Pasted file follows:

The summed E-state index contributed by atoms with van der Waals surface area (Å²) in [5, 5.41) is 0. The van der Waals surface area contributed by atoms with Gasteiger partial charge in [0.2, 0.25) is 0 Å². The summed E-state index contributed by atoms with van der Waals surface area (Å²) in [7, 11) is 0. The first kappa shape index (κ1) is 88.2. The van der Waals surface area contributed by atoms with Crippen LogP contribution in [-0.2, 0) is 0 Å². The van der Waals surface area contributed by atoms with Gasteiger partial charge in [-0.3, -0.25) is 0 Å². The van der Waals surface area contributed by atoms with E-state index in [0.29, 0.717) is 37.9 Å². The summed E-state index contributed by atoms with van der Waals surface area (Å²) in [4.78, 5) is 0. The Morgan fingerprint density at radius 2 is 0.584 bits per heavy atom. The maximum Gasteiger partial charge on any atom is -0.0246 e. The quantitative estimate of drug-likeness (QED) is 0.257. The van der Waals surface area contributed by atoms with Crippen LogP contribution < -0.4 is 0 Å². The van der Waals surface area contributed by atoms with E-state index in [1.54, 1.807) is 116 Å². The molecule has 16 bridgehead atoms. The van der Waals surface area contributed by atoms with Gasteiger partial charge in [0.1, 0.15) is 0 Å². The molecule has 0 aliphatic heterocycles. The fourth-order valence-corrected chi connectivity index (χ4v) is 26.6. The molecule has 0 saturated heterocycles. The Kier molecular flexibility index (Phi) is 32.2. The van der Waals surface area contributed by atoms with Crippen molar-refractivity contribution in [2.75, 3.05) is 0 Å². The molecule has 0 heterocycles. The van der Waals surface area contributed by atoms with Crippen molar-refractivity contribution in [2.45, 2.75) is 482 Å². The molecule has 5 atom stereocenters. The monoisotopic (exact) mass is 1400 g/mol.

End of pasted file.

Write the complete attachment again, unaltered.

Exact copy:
The summed E-state index contributed by atoms with van der Waals surface area (Å²) in [5, 5.41) is 0. The van der Waals surface area contributed by atoms with Gasteiger partial charge in [0.2, 0.25) is 0 Å². The summed E-state index contributed by atoms with van der Waals surface area (Å²) in [7, 11) is 0. The first kappa shape index (κ1) is 88.2. The van der Waals surface area contributed by atoms with Crippen LogP contribution in [-0.2, 0) is 0 Å². The van der Waals surface area contributed by atoms with Gasteiger partial charge in [-0.3, -0.25) is 0 Å². The van der Waals surface area contributed by atoms with E-state index in [0.29, 0.717) is 37.9 Å². The summed E-state index contributed by atoms with van der Waals surface area (Å²) in [4.78, 5) is 0. The Morgan fingerprint density at radius 2 is 0.584 bits per heavy atom. The maximum Gasteiger partial charge on any atom is -0.0246 e. The quantitative estimate of drug-likeness (QED) is 0.257. The van der Waals surface area contributed by atoms with Crippen LogP contribution < -0.4 is 0 Å². The van der Waals surface area contributed by atoms with E-state index in [1.54, 1.807) is 116 Å². The molecule has 16 bridgehead atoms. The van der Waals surface area contributed by atoms with Gasteiger partial charge in [0.1, 0.15) is 0 Å². The molecule has 0 aliphatic heterocycles. The fourth-order valence-corrected chi connectivity index (χ4v) is 26.6. The molecule has 0 saturated heterocycles. The Kier molecular flexibility index (Phi) is 32.2. The van der Waals surface area contributed by atoms with Crippen molar-refractivity contribution in [2.75, 3.05) is 0 Å². The molecule has 0 heterocycles. The van der Waals surface area contributed by atoms with Crippen molar-refractivity contribution in [2.45, 2.75) is 482 Å². The molecule has 5 atom stereocenters. The monoisotopic (exact) mass is 1400 g/mol.